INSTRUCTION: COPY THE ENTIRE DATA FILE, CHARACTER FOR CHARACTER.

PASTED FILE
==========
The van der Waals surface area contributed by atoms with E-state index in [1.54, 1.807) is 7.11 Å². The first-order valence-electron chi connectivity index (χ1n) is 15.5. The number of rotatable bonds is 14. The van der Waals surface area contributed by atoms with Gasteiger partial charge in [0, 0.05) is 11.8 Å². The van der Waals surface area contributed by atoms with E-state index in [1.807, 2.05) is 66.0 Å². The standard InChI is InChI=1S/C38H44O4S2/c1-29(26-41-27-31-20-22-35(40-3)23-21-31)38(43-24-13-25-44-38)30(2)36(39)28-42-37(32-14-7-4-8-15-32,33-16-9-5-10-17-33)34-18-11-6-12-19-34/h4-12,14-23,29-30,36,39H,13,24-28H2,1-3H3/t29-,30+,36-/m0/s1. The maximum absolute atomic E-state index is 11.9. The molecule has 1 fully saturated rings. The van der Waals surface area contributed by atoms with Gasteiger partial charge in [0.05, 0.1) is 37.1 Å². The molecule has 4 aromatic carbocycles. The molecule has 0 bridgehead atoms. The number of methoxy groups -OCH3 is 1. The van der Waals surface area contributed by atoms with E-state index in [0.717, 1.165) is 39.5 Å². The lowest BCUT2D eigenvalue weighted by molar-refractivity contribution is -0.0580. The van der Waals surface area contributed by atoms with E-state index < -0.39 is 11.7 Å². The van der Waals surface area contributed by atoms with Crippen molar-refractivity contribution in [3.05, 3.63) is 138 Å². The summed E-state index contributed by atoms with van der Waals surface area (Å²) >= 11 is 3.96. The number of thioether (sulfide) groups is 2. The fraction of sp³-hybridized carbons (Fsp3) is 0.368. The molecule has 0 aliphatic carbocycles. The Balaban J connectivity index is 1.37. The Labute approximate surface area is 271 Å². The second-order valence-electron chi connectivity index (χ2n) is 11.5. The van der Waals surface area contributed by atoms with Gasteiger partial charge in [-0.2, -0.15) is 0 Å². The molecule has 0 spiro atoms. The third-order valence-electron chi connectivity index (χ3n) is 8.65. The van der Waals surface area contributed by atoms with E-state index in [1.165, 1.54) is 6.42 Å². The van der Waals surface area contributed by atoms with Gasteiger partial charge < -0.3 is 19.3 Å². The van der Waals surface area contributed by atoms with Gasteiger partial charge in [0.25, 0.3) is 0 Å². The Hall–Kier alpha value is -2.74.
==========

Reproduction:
The van der Waals surface area contributed by atoms with E-state index in [1.54, 1.807) is 7.11 Å². The first-order valence-electron chi connectivity index (χ1n) is 15.5. The number of rotatable bonds is 14. The van der Waals surface area contributed by atoms with Gasteiger partial charge in [0, 0.05) is 11.8 Å². The van der Waals surface area contributed by atoms with E-state index in [1.807, 2.05) is 66.0 Å². The standard InChI is InChI=1S/C38H44O4S2/c1-29(26-41-27-31-20-22-35(40-3)23-21-31)38(43-24-13-25-44-38)30(2)36(39)28-42-37(32-14-7-4-8-15-32,33-16-9-5-10-17-33)34-18-11-6-12-19-34/h4-12,14-23,29-30,36,39H,13,24-28H2,1-3H3/t29-,30+,36-/m0/s1. The maximum absolute atomic E-state index is 11.9. The molecule has 1 fully saturated rings. The van der Waals surface area contributed by atoms with Gasteiger partial charge in [0.05, 0.1) is 37.1 Å². The molecule has 4 aromatic carbocycles. The molecule has 0 bridgehead atoms. The number of methoxy groups -OCH3 is 1. The van der Waals surface area contributed by atoms with E-state index in [0.717, 1.165) is 39.5 Å². The lowest BCUT2D eigenvalue weighted by molar-refractivity contribution is -0.0580. The van der Waals surface area contributed by atoms with E-state index < -0.39 is 11.7 Å². The van der Waals surface area contributed by atoms with Crippen molar-refractivity contribution in [3.05, 3.63) is 138 Å². The summed E-state index contributed by atoms with van der Waals surface area (Å²) >= 11 is 3.96. The number of thioether (sulfide) groups is 2. The fraction of sp³-hybridized carbons (Fsp3) is 0.368. The molecule has 0 aliphatic carbocycles. The Balaban J connectivity index is 1.37. The Labute approximate surface area is 271 Å². The second-order valence-electron chi connectivity index (χ2n) is 11.5. The van der Waals surface area contributed by atoms with Gasteiger partial charge in [-0.2, -0.15) is 0 Å². The molecule has 0 spiro atoms. The third-order valence-electron chi connectivity index (χ3n) is 8.65. The van der Waals surface area contributed by atoms with E-state index in [1.165, 1.54) is 6.42 Å². The van der Waals surface area contributed by atoms with Gasteiger partial charge < -0.3 is 19.3 Å². The van der Waals surface area contributed by atoms with Gasteiger partial charge in [0.25, 0.3) is 0 Å². The Hall–Kier alpha value is -2.74.